Many of us won’t forget a presentation by Ravi Subramaniam, ex-banker and author of several thrillers set in banking. His book, If God Was a Banker, opened our eyes to the millions that Citibank probably earned on ‘Citibank Suraksha’, an insurance that was quietly loaded on to consumers, without their consent, in the 1990s. (The book, of course, has a fictionalised account—so any similarities that I have found with Citibank are purely coincidental.) Although there was a media furore, the bank in the book only reversed charges if a customer called to complain. Apparently an overwhelming majority didn’t. The bad press didn't matter as long as the bottom-line was fattened and it was, in a big way.
Two decades later, HDFC Bank faces a similar controversy over its Rs110 ‘account management’ fee charged to customers without their consent. A furore ensued and has led to some change. But not enough – it remains an ‘opt-out’ service. HDFC’s head honcho, Aditya Puri, who was coincidentally with Citibank during the 1990s, will be laughing in his Bank and probably snag another trophy or two as the ‘best banker’
In HDFC Bank’s case, at least the shareholders probably approve of what the bank is doing. But what about State Bank of India (SBI), owned by the government of India? Its chairperson is busy recovering both the cost of Jan Dhan accounts (as she has admitted) and the Bank’s bad loans from its hapless depositors, by levying hefty charges on a range of poor services.
Earlier this month, SBI launched its ‘Unnati’ card, which will drag its customers into the heaven of “digital transformation through cashless transactions.” Meanwhile, chairperson Arundhati Bhattacharya has announced that the Unnati card will be issued to anyone who has a cash balance of Rs25,000 in his account (including Jan Dhan account-holders) without going into their credit history. Ms Bhattacharya portrays this as a selfless national service. It will cater to the credit card requirements of new users, especially those without any prior credit history, she said, adding, “we must credit empower our citizen and this is an initiative towards that.” We have a different interpretation. SBI is luring unsuspecting users. For this, it is offering ‘zero annual fees’ for four years.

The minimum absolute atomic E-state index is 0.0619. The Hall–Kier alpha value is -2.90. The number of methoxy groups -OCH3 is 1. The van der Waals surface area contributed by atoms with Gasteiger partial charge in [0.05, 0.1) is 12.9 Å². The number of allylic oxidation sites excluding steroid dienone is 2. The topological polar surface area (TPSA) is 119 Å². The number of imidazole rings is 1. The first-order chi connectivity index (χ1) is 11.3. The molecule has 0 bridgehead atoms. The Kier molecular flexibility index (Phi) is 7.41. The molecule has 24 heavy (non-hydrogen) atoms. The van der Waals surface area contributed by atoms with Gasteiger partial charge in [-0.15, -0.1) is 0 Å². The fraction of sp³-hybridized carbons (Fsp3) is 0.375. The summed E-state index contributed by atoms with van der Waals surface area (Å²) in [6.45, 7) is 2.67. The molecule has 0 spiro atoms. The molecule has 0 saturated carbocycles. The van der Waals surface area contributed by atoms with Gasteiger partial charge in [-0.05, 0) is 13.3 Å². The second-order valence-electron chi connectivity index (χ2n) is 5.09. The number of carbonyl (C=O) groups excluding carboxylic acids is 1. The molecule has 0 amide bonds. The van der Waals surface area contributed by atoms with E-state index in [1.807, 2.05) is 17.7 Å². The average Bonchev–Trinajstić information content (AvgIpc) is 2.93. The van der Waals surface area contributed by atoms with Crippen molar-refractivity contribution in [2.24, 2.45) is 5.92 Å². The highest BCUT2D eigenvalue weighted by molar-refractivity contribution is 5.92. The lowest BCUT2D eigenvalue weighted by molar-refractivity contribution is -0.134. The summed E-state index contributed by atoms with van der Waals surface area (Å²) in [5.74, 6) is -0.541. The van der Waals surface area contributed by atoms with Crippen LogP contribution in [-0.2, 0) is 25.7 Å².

This brings us back to Ravi Subramanian’s talk. One big insight from him was how every action of card-issuing companies that appears to benefit a card-holder is actually geared to improve its own revenues. It is meant to encourage you to spend money that you don't have and cannot repay at the end of the month—so you roll it over at a usurious interest rate. When an issuer upgrades your card—silver to gold, or gold to platinum—it is rarely because you are a good borrower (who diligently clears all dues at the end of the credit period), but because the bank earns a higher commission. In fact, credit card issuers love customers who roll their credit and pay the minimum dues. Those who pay up on time are a cost and a burden. So let’s examine SBI’s generous Unnati offer more closely.
SBI’s ‘zero’ annual fee is an eyewash. What the card-holder needs to know is what interest SBI will charge and whether there are other hidden charges and costs. At the moment, SBI has among the highest charges for a slew of banking services, including minimum balance, cheque leaves, drafts, etc. In fact, its charges are often higher than those of private banks, without even the excuse of offering better service and ambience.
Secondly, SBI is already hiking costs, even before the Unnati card hits the market. On 4th April, political analyst and doctor, Dr Sumanth Raman, tweeted, “SBI Cardholder, w.e.f. 1st April 17, Rs100 will be charged for payments made thru cheque of up to Rs2,000.” This is a charge waiting to hit the Unnati card-holder whose minimum payments may be below Rs2,000. Of course, SBI’s excuse is that it wants them to be part of national digital transformation, or be punished.